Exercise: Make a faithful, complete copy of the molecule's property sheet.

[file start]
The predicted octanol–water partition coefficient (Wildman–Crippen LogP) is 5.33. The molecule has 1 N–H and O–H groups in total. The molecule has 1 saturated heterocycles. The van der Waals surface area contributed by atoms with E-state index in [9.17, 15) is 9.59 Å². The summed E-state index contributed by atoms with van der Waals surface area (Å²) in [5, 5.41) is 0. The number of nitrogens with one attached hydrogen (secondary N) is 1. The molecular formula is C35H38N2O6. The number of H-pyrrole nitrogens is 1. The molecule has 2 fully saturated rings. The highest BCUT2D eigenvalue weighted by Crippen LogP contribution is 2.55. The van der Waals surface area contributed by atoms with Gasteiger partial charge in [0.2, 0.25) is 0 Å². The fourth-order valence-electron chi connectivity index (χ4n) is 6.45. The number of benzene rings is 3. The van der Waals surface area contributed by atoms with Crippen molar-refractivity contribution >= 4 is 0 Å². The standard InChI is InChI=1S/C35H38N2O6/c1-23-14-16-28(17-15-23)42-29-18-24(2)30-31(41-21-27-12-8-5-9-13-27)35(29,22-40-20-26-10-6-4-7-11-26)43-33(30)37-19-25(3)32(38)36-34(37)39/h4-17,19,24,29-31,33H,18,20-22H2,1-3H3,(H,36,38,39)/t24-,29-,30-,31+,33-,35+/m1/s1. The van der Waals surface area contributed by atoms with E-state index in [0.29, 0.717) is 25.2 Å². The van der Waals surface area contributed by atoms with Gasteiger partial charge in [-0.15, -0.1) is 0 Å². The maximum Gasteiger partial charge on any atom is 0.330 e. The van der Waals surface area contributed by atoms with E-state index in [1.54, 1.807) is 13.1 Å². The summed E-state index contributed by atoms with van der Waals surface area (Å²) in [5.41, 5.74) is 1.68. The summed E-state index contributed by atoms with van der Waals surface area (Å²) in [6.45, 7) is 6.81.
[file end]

The predicted octanol–water partition coefficient (Wildman–Crippen LogP) is 5.33. The molecule has 1 N–H and O–H groups in total. The molecule has 1 saturated heterocycles. The van der Waals surface area contributed by atoms with E-state index in [9.17, 15) is 9.59 Å². The summed E-state index contributed by atoms with van der Waals surface area (Å²) in [5, 5.41) is 0. The number of nitrogens with one attached hydrogen (secondary N) is 1. The molecular formula is C35H38N2O6. The number of H-pyrrole nitrogens is 1. The molecule has 2 fully saturated rings. The highest BCUT2D eigenvalue weighted by Crippen LogP contribution is 2.55. The van der Waals surface area contributed by atoms with Gasteiger partial charge in [0.2, 0.25) is 0 Å². The fourth-order valence-electron chi connectivity index (χ4n) is 6.45. The number of benzene rings is 3. The van der Waals surface area contributed by atoms with Crippen molar-refractivity contribution >= 4 is 0 Å². The standard InChI is InChI=1S/C35H38N2O6/c1-23-14-16-28(17-15-23)42-29-18-24(2)30-31(41-21-27-12-8-5-9-13-27)35(29,22-40-20-26-10-6-4-7-11-26)43-33(30)37-19-25(3)32(38)36-34(37)39/h4-17,19,24,29-31,33H,18,20-22H2,1-3H3,(H,36,38,39)/t24-,29-,30-,31+,33-,35+/m1/s1. The van der Waals surface area contributed by atoms with E-state index in [0.29, 0.717) is 25.2 Å². The van der Waals surface area contributed by atoms with Gasteiger partial charge in [-0.15, -0.1) is 0 Å². The maximum Gasteiger partial charge on any atom is 0.330 e. The van der Waals surface area contributed by atoms with E-state index in [1.54, 1.807) is 13.1 Å². The summed E-state index contributed by atoms with van der Waals surface area (Å²) in [5.41, 5.74) is 1.68. The summed E-state index contributed by atoms with van der Waals surface area (Å²) in [6.45, 7) is 6.81.